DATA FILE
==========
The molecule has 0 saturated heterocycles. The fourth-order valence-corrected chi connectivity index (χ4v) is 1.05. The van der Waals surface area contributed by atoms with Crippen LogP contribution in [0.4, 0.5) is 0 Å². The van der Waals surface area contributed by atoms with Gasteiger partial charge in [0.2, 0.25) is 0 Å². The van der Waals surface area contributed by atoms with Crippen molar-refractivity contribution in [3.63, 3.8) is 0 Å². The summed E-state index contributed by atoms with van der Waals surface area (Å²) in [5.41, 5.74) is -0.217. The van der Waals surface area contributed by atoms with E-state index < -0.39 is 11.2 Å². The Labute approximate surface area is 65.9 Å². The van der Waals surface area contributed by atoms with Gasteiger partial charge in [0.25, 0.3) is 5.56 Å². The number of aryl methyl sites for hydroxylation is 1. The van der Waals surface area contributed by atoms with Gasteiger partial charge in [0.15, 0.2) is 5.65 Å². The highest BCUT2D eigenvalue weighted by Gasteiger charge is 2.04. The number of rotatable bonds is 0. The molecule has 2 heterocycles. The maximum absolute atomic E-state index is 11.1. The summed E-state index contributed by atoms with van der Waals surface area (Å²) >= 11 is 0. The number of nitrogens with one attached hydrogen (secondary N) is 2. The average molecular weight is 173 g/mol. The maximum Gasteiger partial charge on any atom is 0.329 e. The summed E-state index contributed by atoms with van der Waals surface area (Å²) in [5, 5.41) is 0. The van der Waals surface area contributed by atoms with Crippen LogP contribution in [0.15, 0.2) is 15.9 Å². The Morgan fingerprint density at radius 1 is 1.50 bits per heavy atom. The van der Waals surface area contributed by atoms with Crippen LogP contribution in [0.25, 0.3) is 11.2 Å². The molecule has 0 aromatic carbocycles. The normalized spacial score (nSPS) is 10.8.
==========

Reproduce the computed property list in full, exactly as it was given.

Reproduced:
The molecule has 0 saturated heterocycles. The fourth-order valence-corrected chi connectivity index (χ4v) is 1.05. The van der Waals surface area contributed by atoms with Crippen LogP contribution in [0.4, 0.5) is 0 Å². The van der Waals surface area contributed by atoms with Gasteiger partial charge in [0.2, 0.25) is 0 Å². The van der Waals surface area contributed by atoms with Crippen molar-refractivity contribution in [3.63, 3.8) is 0 Å². The summed E-state index contributed by atoms with van der Waals surface area (Å²) in [5.41, 5.74) is -0.217. The van der Waals surface area contributed by atoms with E-state index < -0.39 is 11.2 Å². The Labute approximate surface area is 65.9 Å². The van der Waals surface area contributed by atoms with Gasteiger partial charge in [0.25, 0.3) is 5.56 Å². The number of aryl methyl sites for hydroxylation is 1. The van der Waals surface area contributed by atoms with Gasteiger partial charge in [0.15, 0.2) is 5.65 Å². The highest BCUT2D eigenvalue weighted by Gasteiger charge is 2.04. The number of rotatable bonds is 0. The molecule has 2 heterocycles. The maximum absolute atomic E-state index is 11.1. The summed E-state index contributed by atoms with van der Waals surface area (Å²) >= 11 is 0. The number of nitrogens with one attached hydrogen (secondary N) is 2. The average molecular weight is 173 g/mol. The maximum Gasteiger partial charge on any atom is 0.329 e. The summed E-state index contributed by atoms with van der Waals surface area (Å²) in [5, 5.41) is 0. The van der Waals surface area contributed by atoms with Crippen LogP contribution in [0.15, 0.2) is 15.9 Å². The Morgan fingerprint density at radius 1 is 1.50 bits per heavy atom. The van der Waals surface area contributed by atoms with Crippen LogP contribution in [0.25, 0.3) is 11.2 Å². The molecule has 0 aromatic carbocycles. The normalized spacial score (nSPS) is 10.8.